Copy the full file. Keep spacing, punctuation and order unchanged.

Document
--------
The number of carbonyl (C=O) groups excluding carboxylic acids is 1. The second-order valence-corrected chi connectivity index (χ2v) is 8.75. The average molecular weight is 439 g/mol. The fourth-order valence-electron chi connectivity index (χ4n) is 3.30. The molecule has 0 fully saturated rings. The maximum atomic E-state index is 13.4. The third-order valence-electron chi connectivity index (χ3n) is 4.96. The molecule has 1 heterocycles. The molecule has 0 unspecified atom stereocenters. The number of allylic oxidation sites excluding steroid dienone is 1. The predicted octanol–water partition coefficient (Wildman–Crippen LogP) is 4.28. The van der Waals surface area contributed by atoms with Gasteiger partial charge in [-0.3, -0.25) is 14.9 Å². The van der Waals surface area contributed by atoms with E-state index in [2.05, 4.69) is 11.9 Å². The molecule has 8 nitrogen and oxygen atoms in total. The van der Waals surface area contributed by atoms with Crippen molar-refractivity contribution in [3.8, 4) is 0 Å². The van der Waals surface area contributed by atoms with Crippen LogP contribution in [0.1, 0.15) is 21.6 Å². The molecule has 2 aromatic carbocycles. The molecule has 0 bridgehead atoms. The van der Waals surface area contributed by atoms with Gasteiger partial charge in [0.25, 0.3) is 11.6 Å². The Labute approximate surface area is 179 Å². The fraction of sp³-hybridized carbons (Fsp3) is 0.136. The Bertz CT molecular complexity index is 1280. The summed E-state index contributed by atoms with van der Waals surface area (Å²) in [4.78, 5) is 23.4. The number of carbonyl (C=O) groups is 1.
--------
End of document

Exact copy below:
The number of carbonyl (C=O) groups excluding carboxylic acids is 1. The second-order valence-corrected chi connectivity index (χ2v) is 8.75. The average molecular weight is 439 g/mol. The fourth-order valence-electron chi connectivity index (χ4n) is 3.30. The molecule has 0 fully saturated rings. The maximum atomic E-state index is 13.4. The third-order valence-electron chi connectivity index (χ3n) is 4.96. The molecule has 1 heterocycles. The molecule has 0 unspecified atom stereocenters. The number of allylic oxidation sites excluding steroid dienone is 1. The predicted octanol–water partition coefficient (Wildman–Crippen LogP) is 4.28. The van der Waals surface area contributed by atoms with Gasteiger partial charge in [-0.3, -0.25) is 14.9 Å². The van der Waals surface area contributed by atoms with E-state index in [2.05, 4.69) is 11.9 Å². The molecule has 8 nitrogen and oxygen atoms in total. The van der Waals surface area contributed by atoms with Crippen molar-refractivity contribution in [3.8, 4) is 0 Å². The van der Waals surface area contributed by atoms with Crippen LogP contribution in [0.1, 0.15) is 21.6 Å². The molecule has 2 aromatic carbocycles. The molecule has 0 bridgehead atoms. The van der Waals surface area contributed by atoms with Gasteiger partial charge in [0.25, 0.3) is 11.6 Å². The Labute approximate surface area is 179 Å². The fraction of sp³-hybridized carbons (Fsp3) is 0.136. The Bertz CT molecular complexity index is 1280. The summed E-state index contributed by atoms with van der Waals surface area (Å²) in [4.78, 5) is 23.4. The number of carbonyl (C=O) groups is 1.